This is a remarkable motion picture. Its subject, mental retardation, is one that most of us avoid as much as possible. But it's a fact of life for millions--those diagnosed with it, their families and friends, and the people who work with them. If they have the courage to face up to it every day, we should at least have the nerve to do something as easy as watch a film. It turns out to be a much more rewarding experience than many might expect.
Judy Garland plays Jean Hansen, an over-thirty woman "drifting" through her life. To give it some purpose, she applies for work at an institution for mentally retarded children, though she has no expertise in the field. Dr. Clark (Burt Lancaster), who runs the place, has doubts about her altruism, but gives her a chance. Miss Hansen soon becomes attached to one young boy in particular--too attached for Dr. Clark's liking. He's a proponent of a modified "tough love" approach, one that calls for the students to do whatever they can for themselves to the best of their abilities.
Unlike the popular style of today, the children aren't played by actors who try to imbue their characters with a Forrest Gump-like "wisdom." They are real children who play themselves and in doing so bring a power to this film that a cast of the world's greatest actors couldn't hope to equal. At the movie's conclusion the students are seen performing a Thanksgiving play before an assembly and the effect on the viewer is staggering. We like to think that in our present-day society we deal much more openly with subjects that were taboo in the past, but no one else to my knowledge has had the courage to take such an unflinching look at mental retardation as this 1963 film does. For that we can thank producer Stanley Kramer for bringing it to the screen and to director John Cassavetes for making it tangible. I can't imagine that there is anyone who wouldn't benefit from watching this movie. I also can't recommend it strongly enough.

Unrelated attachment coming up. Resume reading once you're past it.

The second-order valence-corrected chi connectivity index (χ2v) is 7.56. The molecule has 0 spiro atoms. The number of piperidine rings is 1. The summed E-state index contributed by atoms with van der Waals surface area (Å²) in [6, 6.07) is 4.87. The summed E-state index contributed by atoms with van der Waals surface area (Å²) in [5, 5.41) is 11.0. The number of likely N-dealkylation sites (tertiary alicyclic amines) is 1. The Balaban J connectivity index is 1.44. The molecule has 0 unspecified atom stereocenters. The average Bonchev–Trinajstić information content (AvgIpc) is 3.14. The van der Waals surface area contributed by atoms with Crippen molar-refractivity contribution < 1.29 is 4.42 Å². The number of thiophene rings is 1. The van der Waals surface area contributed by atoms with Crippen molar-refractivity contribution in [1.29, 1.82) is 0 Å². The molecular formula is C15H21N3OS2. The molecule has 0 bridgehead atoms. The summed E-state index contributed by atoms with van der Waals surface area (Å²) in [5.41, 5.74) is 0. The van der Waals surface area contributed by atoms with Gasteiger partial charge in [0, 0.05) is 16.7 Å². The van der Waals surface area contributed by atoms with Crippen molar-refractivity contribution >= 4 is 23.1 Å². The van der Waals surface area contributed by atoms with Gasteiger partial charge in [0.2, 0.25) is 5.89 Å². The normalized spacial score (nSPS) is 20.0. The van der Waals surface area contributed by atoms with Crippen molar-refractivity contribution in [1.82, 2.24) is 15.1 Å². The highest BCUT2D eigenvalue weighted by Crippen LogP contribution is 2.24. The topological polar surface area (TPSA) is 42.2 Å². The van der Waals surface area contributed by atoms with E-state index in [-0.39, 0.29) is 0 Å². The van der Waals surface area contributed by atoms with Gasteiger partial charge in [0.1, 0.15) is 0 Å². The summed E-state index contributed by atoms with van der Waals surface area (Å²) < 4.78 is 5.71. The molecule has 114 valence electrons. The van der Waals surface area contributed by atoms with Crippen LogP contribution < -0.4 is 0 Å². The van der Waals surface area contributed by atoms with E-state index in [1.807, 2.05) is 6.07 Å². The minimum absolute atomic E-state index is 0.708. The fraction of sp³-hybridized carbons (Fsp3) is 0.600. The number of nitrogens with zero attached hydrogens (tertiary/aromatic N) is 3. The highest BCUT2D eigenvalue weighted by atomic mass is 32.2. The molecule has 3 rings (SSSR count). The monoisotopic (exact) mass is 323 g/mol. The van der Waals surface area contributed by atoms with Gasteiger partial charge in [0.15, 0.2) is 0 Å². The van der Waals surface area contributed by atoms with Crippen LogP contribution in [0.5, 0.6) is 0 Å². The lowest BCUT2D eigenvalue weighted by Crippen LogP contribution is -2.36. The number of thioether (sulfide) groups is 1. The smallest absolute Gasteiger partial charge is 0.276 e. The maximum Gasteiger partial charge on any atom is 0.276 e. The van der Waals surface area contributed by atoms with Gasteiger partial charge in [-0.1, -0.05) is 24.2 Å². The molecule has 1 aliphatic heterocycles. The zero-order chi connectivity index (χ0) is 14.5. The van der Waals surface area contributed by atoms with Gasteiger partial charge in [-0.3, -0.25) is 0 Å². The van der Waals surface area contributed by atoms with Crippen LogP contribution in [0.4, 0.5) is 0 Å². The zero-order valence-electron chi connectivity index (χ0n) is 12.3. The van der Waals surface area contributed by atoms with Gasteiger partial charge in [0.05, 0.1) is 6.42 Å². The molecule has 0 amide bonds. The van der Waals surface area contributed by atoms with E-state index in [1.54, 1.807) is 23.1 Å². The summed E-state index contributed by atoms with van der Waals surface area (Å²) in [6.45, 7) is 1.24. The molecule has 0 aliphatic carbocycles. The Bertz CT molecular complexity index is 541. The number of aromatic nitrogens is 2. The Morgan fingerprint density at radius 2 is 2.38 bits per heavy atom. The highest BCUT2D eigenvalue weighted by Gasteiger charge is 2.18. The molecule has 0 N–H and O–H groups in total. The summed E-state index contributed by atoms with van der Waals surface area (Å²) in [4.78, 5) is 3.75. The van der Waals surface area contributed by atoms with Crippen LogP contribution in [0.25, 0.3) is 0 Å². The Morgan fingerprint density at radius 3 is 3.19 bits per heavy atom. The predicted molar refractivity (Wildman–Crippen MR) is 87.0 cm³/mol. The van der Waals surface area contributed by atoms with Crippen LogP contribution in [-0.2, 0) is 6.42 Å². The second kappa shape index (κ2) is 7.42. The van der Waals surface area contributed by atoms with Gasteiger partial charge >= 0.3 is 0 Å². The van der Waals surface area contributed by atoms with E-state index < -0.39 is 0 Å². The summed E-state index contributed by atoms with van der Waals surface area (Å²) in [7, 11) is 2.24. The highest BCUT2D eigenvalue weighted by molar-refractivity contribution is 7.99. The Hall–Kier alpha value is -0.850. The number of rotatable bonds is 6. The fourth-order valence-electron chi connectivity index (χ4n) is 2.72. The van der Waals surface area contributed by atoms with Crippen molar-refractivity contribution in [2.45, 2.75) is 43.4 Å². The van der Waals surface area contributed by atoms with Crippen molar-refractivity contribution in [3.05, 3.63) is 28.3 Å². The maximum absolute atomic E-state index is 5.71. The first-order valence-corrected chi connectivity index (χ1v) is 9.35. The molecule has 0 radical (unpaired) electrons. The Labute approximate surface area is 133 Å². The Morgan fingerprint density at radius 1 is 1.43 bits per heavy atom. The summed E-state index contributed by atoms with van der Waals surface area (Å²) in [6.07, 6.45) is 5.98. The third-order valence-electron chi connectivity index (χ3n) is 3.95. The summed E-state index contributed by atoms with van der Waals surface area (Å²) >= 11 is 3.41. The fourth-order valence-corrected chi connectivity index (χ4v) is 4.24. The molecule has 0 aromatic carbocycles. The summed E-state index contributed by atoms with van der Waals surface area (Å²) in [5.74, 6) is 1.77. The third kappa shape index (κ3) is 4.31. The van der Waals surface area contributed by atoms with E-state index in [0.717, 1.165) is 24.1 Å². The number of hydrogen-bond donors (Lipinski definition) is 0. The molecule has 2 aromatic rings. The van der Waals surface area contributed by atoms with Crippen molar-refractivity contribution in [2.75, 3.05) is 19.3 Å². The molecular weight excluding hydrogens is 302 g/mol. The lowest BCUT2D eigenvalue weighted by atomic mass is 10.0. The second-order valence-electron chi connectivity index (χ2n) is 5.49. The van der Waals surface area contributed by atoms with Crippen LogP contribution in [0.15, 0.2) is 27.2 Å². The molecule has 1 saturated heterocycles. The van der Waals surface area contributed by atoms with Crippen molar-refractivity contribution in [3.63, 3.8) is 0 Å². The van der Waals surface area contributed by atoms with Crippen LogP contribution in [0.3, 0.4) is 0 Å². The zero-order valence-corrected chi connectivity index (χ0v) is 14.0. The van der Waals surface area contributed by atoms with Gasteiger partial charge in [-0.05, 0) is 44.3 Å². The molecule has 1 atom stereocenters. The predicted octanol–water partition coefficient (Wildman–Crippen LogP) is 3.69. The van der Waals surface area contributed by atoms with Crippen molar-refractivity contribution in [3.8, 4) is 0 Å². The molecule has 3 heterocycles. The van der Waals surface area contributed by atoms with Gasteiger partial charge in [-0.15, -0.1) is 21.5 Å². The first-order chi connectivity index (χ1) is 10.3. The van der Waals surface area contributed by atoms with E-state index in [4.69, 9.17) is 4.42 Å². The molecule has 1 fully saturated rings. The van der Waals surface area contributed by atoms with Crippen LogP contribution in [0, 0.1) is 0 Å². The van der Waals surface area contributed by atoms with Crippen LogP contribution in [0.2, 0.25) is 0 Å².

Psychologist Dr. Matthew Clark is the head of the Crawthorne State Training Institute, one of the first boarding schools for developmentally challenged children. Dr. Clark is sympathetic but demanding of his teachers and students. His approach of tough love is controversial. He takes a chance at hiring former aspiring concert pianist Jean Hansen as the school's music teacher, Miss Hansen who has no background in nursing, teaching or dealing with the developmentally challenged. She herself is trying to find her own place in life. She immediately bonds with autistic student Reuben Widdicombe, who she sees as needing special attention in light of his parents having not visited him since they enrolled him in the school two years earlier. The Widdicombes divorced shortly thereafter because of the pressures their relationship faced in dealing with Reuben. Dr. Clark sees Reuben as the type of child the most difficult with which to deal: Reuben understands just enough to realize that he is different and is often being rejected. Miss Hansen and Dr. Clark disagree on how best to get through to Reuben. Although Dr. Clark admits that his methods have not worked with Reuben, he also does not believe that Miss Hansen's approach of undivided attention is the answer. Through getting to know the Widdicombe's reasons for not visiting and she herself seeing the life of the adult disabled, Miss Hansen comes to an understanding of how she feels she can best help her students, Reuben included.
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